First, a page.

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Wall Street Transcript Interview with Francois Rochon, President and Portfolio Manager at Giverny Capital: Patience as Key to Value-Focused Investing

67 WALL STREET, New York - April 22, 2013 - The Wall Street Transcript has just published its Investing in Energy, MLPs and Other Strategies Report offering a timely review of the sector to serious investors and industry executives. This special feature contains expert industry commentary through in-depth interviews with Portfolio Managers. The full issue is available by calling (212) 952-7433 or via The Wall Street Transcript Online.

Topics covered: Value Investing, Long-Term Investing, High Quality Companies, Investment Strategies, Large Cap Investing, Investing in Energy, Oil and Gas

Companies include: Wells Fargo & Company (WFC), M&T Bank Corp. (MTB), Bank of the Ozarks, Inc. (OZRK), Fastenal Co. (FAST), CarMax Inc. (KMX), Walt Disney Co. (DIS), Union Pacific Corp. (UNP), Berkshire Hathaway Inc. (BRK-A), JPMorgan Chase & Co. (JPM) and many more.

In the following excerpt from the Investing in Energy, MLPs and Other Strategies Report, a portfolio manager discusses his investment philosophy and his portfolio-construction strategy:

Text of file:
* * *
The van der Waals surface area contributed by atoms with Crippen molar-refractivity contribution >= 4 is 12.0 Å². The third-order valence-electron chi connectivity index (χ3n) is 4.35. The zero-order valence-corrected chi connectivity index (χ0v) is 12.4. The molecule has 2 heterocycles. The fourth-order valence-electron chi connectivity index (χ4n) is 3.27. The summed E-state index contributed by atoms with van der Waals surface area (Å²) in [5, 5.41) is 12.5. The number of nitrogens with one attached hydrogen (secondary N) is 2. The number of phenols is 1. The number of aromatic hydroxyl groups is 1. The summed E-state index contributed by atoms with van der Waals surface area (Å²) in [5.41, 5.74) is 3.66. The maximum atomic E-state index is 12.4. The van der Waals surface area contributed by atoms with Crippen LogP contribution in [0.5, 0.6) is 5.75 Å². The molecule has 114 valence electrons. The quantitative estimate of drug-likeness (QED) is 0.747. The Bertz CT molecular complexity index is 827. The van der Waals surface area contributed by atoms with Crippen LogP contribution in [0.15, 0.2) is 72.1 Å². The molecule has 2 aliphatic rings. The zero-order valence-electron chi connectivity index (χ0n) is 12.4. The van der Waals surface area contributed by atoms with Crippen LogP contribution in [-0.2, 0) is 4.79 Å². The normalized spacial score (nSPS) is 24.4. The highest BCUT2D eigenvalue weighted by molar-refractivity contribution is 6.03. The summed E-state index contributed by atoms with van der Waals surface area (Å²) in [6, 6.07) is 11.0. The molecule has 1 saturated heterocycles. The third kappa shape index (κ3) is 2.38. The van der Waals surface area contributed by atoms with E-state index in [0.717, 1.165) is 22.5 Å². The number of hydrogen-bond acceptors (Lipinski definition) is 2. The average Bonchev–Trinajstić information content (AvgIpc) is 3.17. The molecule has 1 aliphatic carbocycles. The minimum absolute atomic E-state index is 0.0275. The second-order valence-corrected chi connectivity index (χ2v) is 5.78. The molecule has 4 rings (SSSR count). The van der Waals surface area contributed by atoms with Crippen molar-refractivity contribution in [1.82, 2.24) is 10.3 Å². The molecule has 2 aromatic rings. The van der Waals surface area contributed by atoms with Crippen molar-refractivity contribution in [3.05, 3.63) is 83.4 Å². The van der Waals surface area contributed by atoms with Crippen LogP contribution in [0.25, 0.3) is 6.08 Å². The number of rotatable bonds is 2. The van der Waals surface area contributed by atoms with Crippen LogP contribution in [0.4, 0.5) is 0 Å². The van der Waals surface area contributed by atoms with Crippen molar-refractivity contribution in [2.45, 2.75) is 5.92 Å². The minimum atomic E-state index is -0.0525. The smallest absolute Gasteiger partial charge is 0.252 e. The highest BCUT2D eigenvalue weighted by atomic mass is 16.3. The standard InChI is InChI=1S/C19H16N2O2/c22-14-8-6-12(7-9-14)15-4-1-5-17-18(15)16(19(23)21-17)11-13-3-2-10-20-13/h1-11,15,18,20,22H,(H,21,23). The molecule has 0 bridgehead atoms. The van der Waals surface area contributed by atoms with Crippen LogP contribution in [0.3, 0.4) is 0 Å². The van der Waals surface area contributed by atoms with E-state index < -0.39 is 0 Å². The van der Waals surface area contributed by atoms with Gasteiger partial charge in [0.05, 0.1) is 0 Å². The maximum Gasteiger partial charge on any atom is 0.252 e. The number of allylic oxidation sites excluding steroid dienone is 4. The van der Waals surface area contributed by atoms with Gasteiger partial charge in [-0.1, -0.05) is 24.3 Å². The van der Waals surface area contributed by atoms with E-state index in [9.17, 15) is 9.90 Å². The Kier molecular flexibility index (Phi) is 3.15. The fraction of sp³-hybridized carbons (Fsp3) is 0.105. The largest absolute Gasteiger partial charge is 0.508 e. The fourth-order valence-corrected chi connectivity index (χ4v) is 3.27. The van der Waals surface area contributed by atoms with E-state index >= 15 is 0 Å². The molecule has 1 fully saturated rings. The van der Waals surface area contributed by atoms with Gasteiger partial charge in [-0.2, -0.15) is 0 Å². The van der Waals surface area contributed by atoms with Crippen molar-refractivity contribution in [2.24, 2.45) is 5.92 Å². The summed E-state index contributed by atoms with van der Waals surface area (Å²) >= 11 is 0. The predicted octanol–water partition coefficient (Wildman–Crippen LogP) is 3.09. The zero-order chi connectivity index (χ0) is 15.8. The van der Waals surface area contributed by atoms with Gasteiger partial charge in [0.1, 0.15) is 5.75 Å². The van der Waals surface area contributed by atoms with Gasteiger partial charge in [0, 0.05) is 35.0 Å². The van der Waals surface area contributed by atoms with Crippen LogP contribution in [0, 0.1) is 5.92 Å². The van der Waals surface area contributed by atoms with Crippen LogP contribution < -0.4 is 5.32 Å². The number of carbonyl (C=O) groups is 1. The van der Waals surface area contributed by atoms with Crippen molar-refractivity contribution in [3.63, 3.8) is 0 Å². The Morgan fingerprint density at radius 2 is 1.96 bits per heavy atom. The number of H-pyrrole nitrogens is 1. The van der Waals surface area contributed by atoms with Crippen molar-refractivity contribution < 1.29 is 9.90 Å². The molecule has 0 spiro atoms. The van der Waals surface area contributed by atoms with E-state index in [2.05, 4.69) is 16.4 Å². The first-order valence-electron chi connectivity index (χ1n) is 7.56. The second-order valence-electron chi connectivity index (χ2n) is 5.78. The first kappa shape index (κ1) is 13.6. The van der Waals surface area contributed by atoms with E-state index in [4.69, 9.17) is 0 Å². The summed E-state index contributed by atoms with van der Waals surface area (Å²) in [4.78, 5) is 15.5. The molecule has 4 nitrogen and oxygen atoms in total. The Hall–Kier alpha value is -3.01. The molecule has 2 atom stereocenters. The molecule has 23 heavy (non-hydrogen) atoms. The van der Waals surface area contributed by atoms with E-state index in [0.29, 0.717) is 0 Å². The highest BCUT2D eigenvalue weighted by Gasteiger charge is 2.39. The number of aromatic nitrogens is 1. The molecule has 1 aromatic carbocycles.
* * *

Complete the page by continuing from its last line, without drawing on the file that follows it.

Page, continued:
TWST: You've said the most important ingredient to investing is patience. Tell us a little about how you apply that to your philosophy and process.

Mr. Rochon: The first part of being patient is waiting for a good price to acquire companies. Sometimes it takes many years between the time that we start to follow a company and the moment that we purchased shares. In a few cases, it was more than 10 years.

The second part, once we purchased a stock, is being patient to get the reward of our research. The way to remain patient is to consider ourselves owners of the company, so that whatever the stock does in the stock market over the short run doesn't really affect us. As long as the intrinsic value is growing, we don't mind if the stock falls or does nothing. We have had a few securities do very little for three or four years, but we knew that the intrinsic value was increasing, so we were patient.

It's really a question of attitude toward market fluctuations. We're really focused on what we think the company is worth, along with what's happening with the company's earnings prospects and its competitive advantage within the industry. As long as we believe that the company's intrinsic value increases at a very good rate, which I would define as more than 12% a year, we don't mind if the stock does nothing. If we can purchase more of a stock at an even lower ratio or at an even bigger discount to the intrinsic value, we'll gladly do it.

TWST: In your literature you mention four portfolios - Global, U.S., Canada and an Equity Fund, which you use as models for your private wealth accounts. Tell us about the portfolios.

Mr. Rochon: It's very simple. It's mostly my own accounts. The Global portfolio is the combination of all the stocks combined...

For more of this interview and many others visit the Wall Street Transcript - a unique service for investors and industry researchers - providing fresh commentary and insight through verbatim interviews with CEOs, portfolio managers and research analysts. This special issue is available by calling (212) 952-7433 or via The Wall Street Transcript Online.